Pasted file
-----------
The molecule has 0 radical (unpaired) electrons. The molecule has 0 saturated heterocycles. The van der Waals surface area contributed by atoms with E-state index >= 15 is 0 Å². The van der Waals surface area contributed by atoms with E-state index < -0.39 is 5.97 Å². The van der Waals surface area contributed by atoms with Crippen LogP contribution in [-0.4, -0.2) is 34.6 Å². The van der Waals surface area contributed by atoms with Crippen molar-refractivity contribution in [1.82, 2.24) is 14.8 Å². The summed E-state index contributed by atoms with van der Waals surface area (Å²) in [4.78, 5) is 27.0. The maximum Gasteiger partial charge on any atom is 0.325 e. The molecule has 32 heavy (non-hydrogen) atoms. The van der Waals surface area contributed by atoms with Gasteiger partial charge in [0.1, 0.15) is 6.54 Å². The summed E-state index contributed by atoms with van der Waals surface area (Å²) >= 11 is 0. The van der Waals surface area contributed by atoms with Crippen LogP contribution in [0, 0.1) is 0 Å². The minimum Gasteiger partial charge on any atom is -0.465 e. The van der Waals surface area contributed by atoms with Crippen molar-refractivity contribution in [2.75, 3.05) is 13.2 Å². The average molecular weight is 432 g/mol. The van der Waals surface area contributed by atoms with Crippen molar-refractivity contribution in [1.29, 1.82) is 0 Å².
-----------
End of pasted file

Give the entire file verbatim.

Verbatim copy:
The molecule has 0 radical (unpaired) electrons. The molecule has 0 saturated heterocycles. The van der Waals surface area contributed by atoms with E-state index >= 15 is 0 Å². The van der Waals surface area contributed by atoms with E-state index < -0.39 is 5.97 Å². The van der Waals surface area contributed by atoms with Crippen LogP contribution in [-0.4, -0.2) is 34.6 Å². The van der Waals surface area contributed by atoms with Crippen molar-refractivity contribution in [1.82, 2.24) is 14.8 Å². The summed E-state index contributed by atoms with van der Waals surface area (Å²) in [4.78, 5) is 27.0. The maximum Gasteiger partial charge on any atom is 0.325 e. The molecule has 32 heavy (non-hydrogen) atoms. The van der Waals surface area contributed by atoms with Gasteiger partial charge in [0.1, 0.15) is 6.54 Å². The summed E-state index contributed by atoms with van der Waals surface area (Å²) >= 11 is 0. The van der Waals surface area contributed by atoms with Crippen LogP contribution in [0, 0.1) is 0 Å². The minimum Gasteiger partial charge on any atom is -0.465 e. The van der Waals surface area contributed by atoms with Crippen molar-refractivity contribution in [2.75, 3.05) is 13.2 Å². The average molecular weight is 432 g/mol. The van der Waals surface area contributed by atoms with Crippen molar-refractivity contribution in [1.29, 1.82) is 0 Å².